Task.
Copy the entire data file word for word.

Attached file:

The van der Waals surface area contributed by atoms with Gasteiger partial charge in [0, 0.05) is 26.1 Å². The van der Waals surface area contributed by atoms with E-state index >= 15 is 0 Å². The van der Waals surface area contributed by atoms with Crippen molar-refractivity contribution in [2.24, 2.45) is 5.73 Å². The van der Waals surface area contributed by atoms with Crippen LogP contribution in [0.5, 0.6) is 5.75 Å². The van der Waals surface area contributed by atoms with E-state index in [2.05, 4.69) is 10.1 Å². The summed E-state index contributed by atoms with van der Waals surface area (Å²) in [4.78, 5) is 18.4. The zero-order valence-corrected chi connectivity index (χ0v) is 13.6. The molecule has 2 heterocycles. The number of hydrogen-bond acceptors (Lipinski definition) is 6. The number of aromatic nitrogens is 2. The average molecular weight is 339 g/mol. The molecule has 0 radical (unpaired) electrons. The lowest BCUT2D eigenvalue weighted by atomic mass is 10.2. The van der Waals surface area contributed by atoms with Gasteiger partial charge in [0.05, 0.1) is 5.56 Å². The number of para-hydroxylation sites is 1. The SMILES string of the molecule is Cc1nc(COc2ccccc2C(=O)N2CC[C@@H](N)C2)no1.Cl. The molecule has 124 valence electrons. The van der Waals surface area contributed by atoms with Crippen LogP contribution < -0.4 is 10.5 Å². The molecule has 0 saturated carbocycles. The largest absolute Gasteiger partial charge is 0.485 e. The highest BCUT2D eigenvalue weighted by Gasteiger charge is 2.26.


The van der Waals surface area contributed by atoms with Gasteiger partial charge in [0, 0.05) is 26.1 Å². The van der Waals surface area contributed by atoms with E-state index >= 15 is 0 Å². The van der Waals surface area contributed by atoms with Crippen molar-refractivity contribution in [2.24, 2.45) is 5.73 Å². The van der Waals surface area contributed by atoms with Crippen LogP contribution in [0.5, 0.6) is 5.75 Å². The van der Waals surface area contributed by atoms with E-state index in [2.05, 4.69) is 10.1 Å². The summed E-state index contributed by atoms with van der Waals surface area (Å²) in [4.78, 5) is 18.4. The zero-order valence-corrected chi connectivity index (χ0v) is 13.6. The molecule has 2 heterocycles. The number of hydrogen-bond acceptors (Lipinski definition) is 6. The number of aromatic nitrogens is 2. The average molecular weight is 339 g/mol. The molecule has 0 radical (unpaired) electrons. The lowest BCUT2D eigenvalue weighted by atomic mass is 10.2. The van der Waals surface area contributed by atoms with Gasteiger partial charge in [0.05, 0.1) is 5.56 Å². The number of para-hydroxylation sites is 1. The SMILES string of the molecule is Cc1nc(COc2ccccc2C(=O)N2CC[C@@H](N)C2)no1.Cl. The molecule has 124 valence electrons. The van der Waals surface area contributed by atoms with Crippen LogP contribution < -0.4 is 10.5 Å². The molecule has 0 saturated carbocycles. The largest absolute Gasteiger partial charge is 0.485 e. The highest BCUT2D eigenvalue weighted by Gasteiger charge is 2.26.